In visual language, “color temperature and contrast” plays a crucial role in making the frame expressive. Since, the two color components (supposedly, orangish and turquoise) are complements. When placed near each other, complements to create visual tension; it is desirable when a dramatic effect is needed using only two colors.



This is the most favorite frame from Gully Boy, let’s call it as a tribute to Michael Mann’s Thief (1981) which featured a frame on similar lines – certainly, it isn’t plagiarism. Murad is under a blanket of stars, these stars are beyond his reach and in an elite world where his existence is mere. Murad is trapped into social disparity, here, the rages-and-riches divide while the underdog plot is about rags-to-riches. He’s inside a curbed (and luxurious) element: car, his psyche wants to overcome the mere existence and sparkle across. And inside the curbed element, the angst sizzles and words make the breakthrough, “Apna Time Aayega/My Time Shall Come”. Because beyond all the rages-and-riches element, humans were born naked (Tu Nanga Hi Ho Aaya Tha/You Were Born Naked) and will cease to exist without any materialistic takeaway (Kya Tu Ghanta Leke Jayega/So What Do You Think You Will Take Along?).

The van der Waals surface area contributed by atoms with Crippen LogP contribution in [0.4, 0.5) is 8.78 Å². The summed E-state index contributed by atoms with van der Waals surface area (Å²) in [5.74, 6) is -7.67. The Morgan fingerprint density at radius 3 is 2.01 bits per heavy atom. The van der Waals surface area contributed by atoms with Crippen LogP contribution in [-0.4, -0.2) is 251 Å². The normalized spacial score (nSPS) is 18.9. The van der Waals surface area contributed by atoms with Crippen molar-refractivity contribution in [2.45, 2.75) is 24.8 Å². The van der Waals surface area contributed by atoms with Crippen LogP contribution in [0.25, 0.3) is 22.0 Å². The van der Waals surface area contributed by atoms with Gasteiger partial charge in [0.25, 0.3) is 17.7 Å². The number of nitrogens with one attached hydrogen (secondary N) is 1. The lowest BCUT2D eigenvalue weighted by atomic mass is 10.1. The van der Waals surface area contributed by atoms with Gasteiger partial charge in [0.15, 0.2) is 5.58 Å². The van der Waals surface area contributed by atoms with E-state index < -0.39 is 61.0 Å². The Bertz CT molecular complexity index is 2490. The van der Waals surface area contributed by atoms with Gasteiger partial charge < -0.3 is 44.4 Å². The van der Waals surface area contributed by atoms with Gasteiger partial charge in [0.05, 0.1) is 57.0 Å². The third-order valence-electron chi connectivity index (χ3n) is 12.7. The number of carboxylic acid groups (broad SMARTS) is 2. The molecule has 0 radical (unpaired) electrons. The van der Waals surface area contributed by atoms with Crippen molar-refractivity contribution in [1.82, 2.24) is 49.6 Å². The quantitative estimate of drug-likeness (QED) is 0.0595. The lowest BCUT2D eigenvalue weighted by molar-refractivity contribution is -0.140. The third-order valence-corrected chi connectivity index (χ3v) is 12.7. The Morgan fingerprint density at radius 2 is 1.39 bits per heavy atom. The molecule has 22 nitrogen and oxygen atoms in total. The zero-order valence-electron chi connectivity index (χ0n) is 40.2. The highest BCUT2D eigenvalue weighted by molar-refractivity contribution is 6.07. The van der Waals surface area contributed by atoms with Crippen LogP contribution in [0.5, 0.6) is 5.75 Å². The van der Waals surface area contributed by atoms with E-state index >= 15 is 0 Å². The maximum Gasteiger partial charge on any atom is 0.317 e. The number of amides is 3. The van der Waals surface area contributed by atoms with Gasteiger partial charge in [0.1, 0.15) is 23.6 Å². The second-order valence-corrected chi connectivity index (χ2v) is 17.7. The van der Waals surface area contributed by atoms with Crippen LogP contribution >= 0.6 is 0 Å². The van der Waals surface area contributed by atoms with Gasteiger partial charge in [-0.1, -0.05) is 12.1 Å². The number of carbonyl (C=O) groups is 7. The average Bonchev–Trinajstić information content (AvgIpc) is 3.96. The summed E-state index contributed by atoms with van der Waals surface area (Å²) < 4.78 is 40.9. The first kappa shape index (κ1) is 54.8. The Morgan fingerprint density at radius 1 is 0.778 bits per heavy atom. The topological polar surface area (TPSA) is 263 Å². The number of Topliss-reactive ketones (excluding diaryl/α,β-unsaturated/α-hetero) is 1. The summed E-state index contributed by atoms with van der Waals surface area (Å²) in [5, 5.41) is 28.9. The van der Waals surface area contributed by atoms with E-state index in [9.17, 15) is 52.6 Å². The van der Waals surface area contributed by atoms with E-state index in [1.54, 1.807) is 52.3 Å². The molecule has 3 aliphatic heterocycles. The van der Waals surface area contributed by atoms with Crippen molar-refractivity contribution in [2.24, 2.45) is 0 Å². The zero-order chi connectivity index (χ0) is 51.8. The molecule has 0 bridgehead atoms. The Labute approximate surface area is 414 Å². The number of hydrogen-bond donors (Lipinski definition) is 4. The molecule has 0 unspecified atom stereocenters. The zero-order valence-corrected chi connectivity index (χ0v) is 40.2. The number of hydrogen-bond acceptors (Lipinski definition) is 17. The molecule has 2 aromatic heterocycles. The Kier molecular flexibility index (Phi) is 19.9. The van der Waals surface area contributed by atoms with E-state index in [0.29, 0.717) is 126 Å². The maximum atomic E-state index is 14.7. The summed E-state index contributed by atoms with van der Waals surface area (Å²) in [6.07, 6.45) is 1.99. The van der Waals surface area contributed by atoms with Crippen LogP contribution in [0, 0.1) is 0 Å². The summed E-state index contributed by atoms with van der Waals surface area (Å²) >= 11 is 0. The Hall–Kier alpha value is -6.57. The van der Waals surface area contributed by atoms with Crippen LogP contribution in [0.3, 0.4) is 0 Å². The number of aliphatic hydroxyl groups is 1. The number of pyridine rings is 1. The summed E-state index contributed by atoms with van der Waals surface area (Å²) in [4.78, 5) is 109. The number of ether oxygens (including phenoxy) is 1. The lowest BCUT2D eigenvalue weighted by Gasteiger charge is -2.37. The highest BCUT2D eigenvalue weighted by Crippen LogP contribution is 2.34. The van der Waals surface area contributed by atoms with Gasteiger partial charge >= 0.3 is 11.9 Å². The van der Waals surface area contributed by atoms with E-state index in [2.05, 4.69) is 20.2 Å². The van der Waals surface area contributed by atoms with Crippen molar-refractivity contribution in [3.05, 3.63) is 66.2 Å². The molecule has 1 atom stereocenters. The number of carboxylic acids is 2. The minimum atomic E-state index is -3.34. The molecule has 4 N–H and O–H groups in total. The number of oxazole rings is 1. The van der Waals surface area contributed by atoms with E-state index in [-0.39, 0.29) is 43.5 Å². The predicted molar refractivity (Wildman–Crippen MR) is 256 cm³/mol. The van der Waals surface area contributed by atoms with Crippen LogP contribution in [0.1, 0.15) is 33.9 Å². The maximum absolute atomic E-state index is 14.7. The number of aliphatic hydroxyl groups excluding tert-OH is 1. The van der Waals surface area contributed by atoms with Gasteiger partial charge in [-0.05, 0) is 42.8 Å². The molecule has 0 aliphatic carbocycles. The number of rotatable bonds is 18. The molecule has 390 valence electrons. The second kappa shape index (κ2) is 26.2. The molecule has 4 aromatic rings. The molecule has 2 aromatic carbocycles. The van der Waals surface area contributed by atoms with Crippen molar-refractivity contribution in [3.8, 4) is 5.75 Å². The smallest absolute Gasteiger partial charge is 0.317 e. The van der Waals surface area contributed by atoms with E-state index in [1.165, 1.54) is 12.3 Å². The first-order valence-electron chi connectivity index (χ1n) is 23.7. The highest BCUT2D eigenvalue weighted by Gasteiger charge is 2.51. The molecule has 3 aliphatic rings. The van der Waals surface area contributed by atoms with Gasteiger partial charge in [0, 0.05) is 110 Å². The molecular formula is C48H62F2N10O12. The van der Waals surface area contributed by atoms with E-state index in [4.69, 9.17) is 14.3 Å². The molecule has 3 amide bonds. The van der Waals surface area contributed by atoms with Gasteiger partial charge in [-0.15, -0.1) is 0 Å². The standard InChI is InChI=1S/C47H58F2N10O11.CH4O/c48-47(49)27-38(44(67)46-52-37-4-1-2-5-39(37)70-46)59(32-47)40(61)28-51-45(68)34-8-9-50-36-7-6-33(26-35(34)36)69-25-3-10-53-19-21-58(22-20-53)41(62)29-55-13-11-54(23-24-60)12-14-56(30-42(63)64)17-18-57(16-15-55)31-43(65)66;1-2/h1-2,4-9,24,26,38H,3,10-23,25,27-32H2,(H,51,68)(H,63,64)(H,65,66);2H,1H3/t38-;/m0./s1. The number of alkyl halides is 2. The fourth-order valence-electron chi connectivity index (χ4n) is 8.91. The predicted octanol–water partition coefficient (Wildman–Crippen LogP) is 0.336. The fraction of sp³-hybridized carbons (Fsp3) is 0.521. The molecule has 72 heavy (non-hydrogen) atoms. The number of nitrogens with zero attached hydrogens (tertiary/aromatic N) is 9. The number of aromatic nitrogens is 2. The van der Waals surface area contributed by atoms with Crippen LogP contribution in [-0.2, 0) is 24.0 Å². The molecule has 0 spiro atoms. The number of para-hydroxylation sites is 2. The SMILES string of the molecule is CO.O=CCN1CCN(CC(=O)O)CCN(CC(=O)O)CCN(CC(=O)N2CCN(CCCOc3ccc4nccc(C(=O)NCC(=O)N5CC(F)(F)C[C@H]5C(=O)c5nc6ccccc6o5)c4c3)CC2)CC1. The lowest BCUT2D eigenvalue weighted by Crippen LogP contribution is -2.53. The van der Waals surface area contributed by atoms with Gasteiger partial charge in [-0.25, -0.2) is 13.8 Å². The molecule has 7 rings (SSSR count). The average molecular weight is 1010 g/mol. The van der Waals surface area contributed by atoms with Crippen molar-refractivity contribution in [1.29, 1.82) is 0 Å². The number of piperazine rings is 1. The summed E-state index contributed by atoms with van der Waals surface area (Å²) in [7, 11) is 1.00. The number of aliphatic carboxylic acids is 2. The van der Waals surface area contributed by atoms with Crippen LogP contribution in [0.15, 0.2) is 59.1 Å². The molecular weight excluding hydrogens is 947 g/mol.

In visual language, the “foreground and background relationship” sizzles volume of the story. There are stars in the background, and the particular scene is his first getaway towards being a star. The blanket of stars provoke him and pour brightness into his unraveled and weary walled life. I stumbled across an interesting thought while continuously observing the frame, it comes closer (I may be wrong) being “pointillism”. It is a technique of neo-impressionist painting using tiny dots of various pure colors, which become blended in the viewer’s eye which was developed by Seurat with the aim of producing a greater degree of luminosity and brilliance of color. I presume these stars (dots) complete Murad and his desires by being an ensemble and fulfilling elements from the demons around. And the luminosity of the stars is carried forward in the climax shot…


This frame is from the climax, Murad is now a star. The blanket of stars is now within his reach; since he has conquered and fought the battle with the demons; he has reached for the stars which are now precisely, beneath him. It’s a partial silhouette where Murad has overcome the distance from his suppressed being and transformed into a star. The luminosity of the frame and the soothing color usage adds emotional tension.


Zoya Akhtar’s universes meet late night when Murad drives past a poster of Made In Heaven (The Amazon Prime Series), created by Zoya Akhtar & Reema Kagti which released few weeks after Gully Boy.

Copyright ©2019 Ninad Kulkarni. This article may not be reproduced in its entirety without permission. A link to this URL, instead, would be appreciated.